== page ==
The 14th Brooklyn was a militia company organized in 1847 and headquartered out of the old armory at Henry and Cranberry Streets in the Brooklyn Heights District. Composed of affluent members of the city, the company's primary functions consisted of ceremonial parades and celebrations. Formally mustered as the 84 New York Infantry with a strength of 855 men, the regiment maintained its more popular designation as the 14th Brooklyn, by special permission of Brigadier General Irwin McDowell.
The 14th was outfitted by the city of Brooklyn in a distinctive uniform of its own design based on that of the French Chasseurs. The uniform consisted of pleated red trousers and a skirted blue chasseur jacket. A double row of fourteen or fifteen brass buttons adorned the front of the jacket. Under the jacket, a fifteen-button red waistcoat, or vest, was worn. Red chevrons were worn on the forearms of both sleeves. The men wore white leggings or gaiters; the outfit topped off with a red kepi with a blue band and crown upon which the number 14 shone in brass numerals. White gloves and paper collars were worn for dress parade. Despite the derision their uniforms inspired from other regiments, the men of the 14th took great pride in their appearance and maintained their uniform for the duration of their service, until May 1864.
In battle, the 14th Brooklyn earned a reputation for fierceness and recklessness in combat. At First Manassas, the 14th made three charges up Henry Hill and took heavy casualties as it supported the Union batteries there. The men fought so severely that they earned the sobriquet of the "Fighting 14th and "the Red-legged Devils." The regiment fought in every major battle of the Army of the Potomac, and by 1 July 1863 could muster only 356 men in its ranks.
At Gettysburg, the 14th Brooklyn, led by Colonel Edward B. Fowler, marched in the early morning to reach the battlefield. As the 14th was moving toward the town, "the men pushed forward along the Emmitsburg Turnpike. Upon reaching a point about two miles from Gettysburg ... they suddenly beheld a panorama of the hills and valleys ... spread out before them. At the same instant the sound of artillery fire was borne to them on the morning wind. ... It looked like serious work ahead ..." - C.V. Tevis, regimental historian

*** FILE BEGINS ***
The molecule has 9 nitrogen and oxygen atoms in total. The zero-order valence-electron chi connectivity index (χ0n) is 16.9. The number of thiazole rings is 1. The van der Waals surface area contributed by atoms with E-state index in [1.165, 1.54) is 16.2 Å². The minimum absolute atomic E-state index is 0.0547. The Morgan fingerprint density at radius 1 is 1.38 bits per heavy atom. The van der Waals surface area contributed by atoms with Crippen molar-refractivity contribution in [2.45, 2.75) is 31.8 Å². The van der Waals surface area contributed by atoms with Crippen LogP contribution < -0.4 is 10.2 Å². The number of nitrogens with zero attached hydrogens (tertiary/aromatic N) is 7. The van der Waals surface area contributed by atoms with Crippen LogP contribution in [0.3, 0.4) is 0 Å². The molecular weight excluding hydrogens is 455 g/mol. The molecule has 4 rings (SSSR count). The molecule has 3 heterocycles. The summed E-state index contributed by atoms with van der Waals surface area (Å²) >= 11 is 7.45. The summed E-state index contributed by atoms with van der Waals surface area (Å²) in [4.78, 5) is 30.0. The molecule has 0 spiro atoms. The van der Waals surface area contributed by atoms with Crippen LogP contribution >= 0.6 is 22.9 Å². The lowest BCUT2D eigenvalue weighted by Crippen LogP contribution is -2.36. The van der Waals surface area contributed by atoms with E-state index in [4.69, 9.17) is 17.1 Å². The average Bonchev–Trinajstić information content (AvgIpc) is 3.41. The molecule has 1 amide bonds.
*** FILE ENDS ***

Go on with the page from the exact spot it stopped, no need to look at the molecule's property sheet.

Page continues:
The 14th fell back, re-aligned with the 95th New York near and parallel to the Chambersburg Pike, and lay down for several minutes. Then, as recalled in the regiment's history, "[a]t the Colonel's command they rushed forward with a cheer. There was an ascent of about three feet at the pike. As the troops ... reached this little eminence, they were met with a murderous hail of musket bullets. The balls came so thick and fast that the whirring noise they made sounded like the steady rhythm of machinery. For just an instant ... the line wavered ... and then, with another cheer ... the men rushed on."
Fierce hand-to-hand fighting ensued as the Red-legged Devils engaged Davis' Confederates at the railroad cut. The Brooklynites, together with the 6th Wisconsin and the 95th New York, trapped the Rebels in the railroad cut; more than 200 Confederates were captured there, along with the battle flag of the 2nd Mississippi. Later, as other Union regiments retreated from McPherson's Ridge in the face of unrelenting pressure, the 14th Brooklyn once again found itself under heavy fire as it covered the withdrawal.
During the Battle of Gettysburg, the 14th Brooklyn lost 13 killed, 105 wounded, and 99 missing out of 318 men engaged. This sixty-eight percent loss rate places the 14th among the top twenty Union regiments to suffer fifty percent or greater casualties at the battle. The regiment incurred most of its losses during the fighting along the Emmitsburg Turnpike and at the railroad cut. Their sacrifice at this critical time in the opening of the battle bought time for Union reinforcements to arrive and secure the ground.